How many different metallic Elements are there?
When it comes to different metals, the subject can become confusing. Many alloys have different names or descriptions. So, actually understanding how many metallic elements, different metals, or alloys there are is difficult to simply quantify.
First (easiest) things first
We'll start with the easiest bit first and look at the metallic elements. There are five kinds of metals on the Periodic Table, and they're arranged on the left side. Alkaline Earth Metals, Alkali Metals, Transition Metals, Actinides, and Lanthanides. Metals make up 70 out of the total 94 elements (that naturally appear on earth) on the Periodic Table.
An element is a pure substance consisting only of atoms that all have the same numbers of protons in their nuclei. Unlike chemical compounds, chemical elements cannot be broken down into simpler substances by any chemical reaction.
There are now 118 known elements. To clear up the confusion as to whether there are 94 or 118 elements, the first 94 occur naturally on Earth, and the remaining 24 are synthetic elements produced in nuclear reactions - therefore you often see conflicting figures as to how many different elements there are.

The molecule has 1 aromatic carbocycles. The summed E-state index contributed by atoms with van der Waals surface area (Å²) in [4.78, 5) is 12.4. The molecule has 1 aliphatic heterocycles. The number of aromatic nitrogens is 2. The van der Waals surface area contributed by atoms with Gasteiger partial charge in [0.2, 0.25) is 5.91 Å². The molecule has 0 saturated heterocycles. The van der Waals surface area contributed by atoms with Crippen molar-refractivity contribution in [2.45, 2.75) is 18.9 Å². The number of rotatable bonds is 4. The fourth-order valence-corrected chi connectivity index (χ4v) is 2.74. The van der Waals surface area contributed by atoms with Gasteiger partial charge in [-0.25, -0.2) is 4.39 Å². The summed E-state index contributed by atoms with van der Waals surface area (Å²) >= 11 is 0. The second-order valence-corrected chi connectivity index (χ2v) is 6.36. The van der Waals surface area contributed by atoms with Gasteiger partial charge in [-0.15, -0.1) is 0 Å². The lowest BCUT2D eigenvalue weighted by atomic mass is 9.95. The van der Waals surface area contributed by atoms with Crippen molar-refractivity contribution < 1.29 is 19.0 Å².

About eight percent of the Earth's crust is aluminium, making it the most abundant metal on this planet. However, it is always found combined with various other elements, never by itself in a pure state. Two of the most frequently encountered aluminium compounds are alum and aluminium oxide.
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Metals have a range of common properties that link them together and these main metallic properties include the facts that metals are solid at room temperature (except for mercury), they are shiny, with a metallic lustre and most metals have a high melting point and are good conductors of heat.
Most are good electrical conductors, have low ionization energies and have low electronegativities. They are malleable – able to be pounded into sheets, are ductile – can be pulled into wires and have high-density values (exceptions: lithium, potassium, and sodium) which is why most metals sink in water. Most metals however corrode in air or seawater and atoms of metals lose electrons in reactions. In other words, they form a cation.
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